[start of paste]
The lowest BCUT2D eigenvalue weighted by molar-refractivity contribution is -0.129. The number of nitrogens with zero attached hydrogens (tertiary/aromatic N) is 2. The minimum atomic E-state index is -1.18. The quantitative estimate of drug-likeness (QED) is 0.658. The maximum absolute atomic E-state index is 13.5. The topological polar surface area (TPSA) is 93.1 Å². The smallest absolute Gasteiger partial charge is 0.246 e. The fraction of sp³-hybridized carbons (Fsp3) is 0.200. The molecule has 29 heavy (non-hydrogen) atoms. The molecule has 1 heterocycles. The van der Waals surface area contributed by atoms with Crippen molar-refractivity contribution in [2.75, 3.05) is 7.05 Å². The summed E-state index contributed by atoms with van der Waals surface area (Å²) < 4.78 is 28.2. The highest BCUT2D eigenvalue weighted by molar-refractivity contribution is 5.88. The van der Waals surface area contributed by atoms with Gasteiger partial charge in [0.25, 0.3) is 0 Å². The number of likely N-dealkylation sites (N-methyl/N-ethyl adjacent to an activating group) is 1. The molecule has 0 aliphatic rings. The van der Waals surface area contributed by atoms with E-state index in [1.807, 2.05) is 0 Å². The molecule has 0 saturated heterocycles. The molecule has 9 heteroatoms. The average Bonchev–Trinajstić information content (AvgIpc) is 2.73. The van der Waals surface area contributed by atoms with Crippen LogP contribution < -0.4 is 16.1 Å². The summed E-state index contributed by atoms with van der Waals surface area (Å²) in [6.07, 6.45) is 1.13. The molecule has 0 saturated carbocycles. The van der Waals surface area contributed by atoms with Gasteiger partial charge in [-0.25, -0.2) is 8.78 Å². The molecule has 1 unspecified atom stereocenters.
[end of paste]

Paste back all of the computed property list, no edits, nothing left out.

The lowest BCUT2D eigenvalue weighted by molar-refractivity contribution is -0.129. The number of nitrogens with zero attached hydrogens (tertiary/aromatic N) is 2. The minimum atomic E-state index is -1.18. The quantitative estimate of drug-likeness (QED) is 0.658. The maximum absolute atomic E-state index is 13.5. The topological polar surface area (TPSA) is 93.1 Å². The smallest absolute Gasteiger partial charge is 0.246 e. The fraction of sp³-hybridized carbons (Fsp3) is 0.200. The molecule has 29 heavy (non-hydrogen) atoms. The molecule has 1 heterocycles. The van der Waals surface area contributed by atoms with Crippen molar-refractivity contribution in [2.75, 3.05) is 7.05 Å². The summed E-state index contributed by atoms with van der Waals surface area (Å²) < 4.78 is 28.2. The highest BCUT2D eigenvalue weighted by molar-refractivity contribution is 5.88. The van der Waals surface area contributed by atoms with Gasteiger partial charge in [0.25, 0.3) is 0 Å². The number of likely N-dealkylation sites (N-methyl/N-ethyl adjacent to an activating group) is 1. The molecule has 0 aliphatic rings. The van der Waals surface area contributed by atoms with E-state index in [1.807, 2.05) is 0 Å². The molecule has 0 saturated heterocycles. The molecule has 9 heteroatoms. The average Bonchev–Trinajstić information content (AvgIpc) is 2.73. The van der Waals surface area contributed by atoms with Crippen LogP contribution < -0.4 is 16.1 Å². The summed E-state index contributed by atoms with van der Waals surface area (Å²) in [6.07, 6.45) is 1.13. The molecule has 0 saturated carbocycles. The van der Waals surface area contributed by atoms with Gasteiger partial charge in [-0.25, -0.2) is 8.78 Å². The molecule has 1 unspecified atom stereocenters.